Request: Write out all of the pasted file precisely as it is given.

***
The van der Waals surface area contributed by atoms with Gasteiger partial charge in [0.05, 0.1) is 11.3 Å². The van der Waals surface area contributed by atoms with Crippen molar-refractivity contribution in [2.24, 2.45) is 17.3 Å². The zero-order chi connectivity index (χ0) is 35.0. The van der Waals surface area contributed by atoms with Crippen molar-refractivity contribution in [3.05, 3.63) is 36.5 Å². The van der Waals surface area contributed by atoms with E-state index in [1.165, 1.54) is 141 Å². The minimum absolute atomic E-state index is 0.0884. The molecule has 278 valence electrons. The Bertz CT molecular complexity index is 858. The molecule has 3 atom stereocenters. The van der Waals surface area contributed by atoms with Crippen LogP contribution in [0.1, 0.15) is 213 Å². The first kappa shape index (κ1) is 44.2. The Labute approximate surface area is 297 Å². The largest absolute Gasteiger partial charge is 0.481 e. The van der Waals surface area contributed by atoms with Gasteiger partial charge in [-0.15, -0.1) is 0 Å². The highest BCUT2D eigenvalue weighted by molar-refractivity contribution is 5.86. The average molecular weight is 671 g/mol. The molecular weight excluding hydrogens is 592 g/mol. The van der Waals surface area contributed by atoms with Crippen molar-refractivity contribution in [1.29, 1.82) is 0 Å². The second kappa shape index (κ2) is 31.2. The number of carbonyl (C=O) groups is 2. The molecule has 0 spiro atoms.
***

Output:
The van der Waals surface area contributed by atoms with Gasteiger partial charge in [0.05, 0.1) is 11.3 Å². The van der Waals surface area contributed by atoms with Crippen molar-refractivity contribution in [2.24, 2.45) is 17.3 Å². The zero-order chi connectivity index (χ0) is 35.0. The van der Waals surface area contributed by atoms with Crippen molar-refractivity contribution in [3.05, 3.63) is 36.5 Å². The van der Waals surface area contributed by atoms with E-state index in [1.165, 1.54) is 141 Å². The minimum absolute atomic E-state index is 0.0884. The molecule has 278 valence electrons. The Bertz CT molecular complexity index is 858. The molecule has 3 atom stereocenters. The van der Waals surface area contributed by atoms with Crippen LogP contribution in [0.1, 0.15) is 213 Å². The first kappa shape index (κ1) is 44.2. The Labute approximate surface area is 297 Å². The largest absolute Gasteiger partial charge is 0.481 e. The van der Waals surface area contributed by atoms with Gasteiger partial charge in [-0.15, -0.1) is 0 Å². The highest BCUT2D eigenvalue weighted by molar-refractivity contribution is 5.86. The average molecular weight is 671 g/mol. The molecular weight excluding hydrogens is 592 g/mol. The van der Waals surface area contributed by atoms with Crippen molar-refractivity contribution in [1.29, 1.82) is 0 Å². The second kappa shape index (κ2) is 31.2. The number of carbonyl (C=O) groups is 2. The molecule has 0 spiro atoms.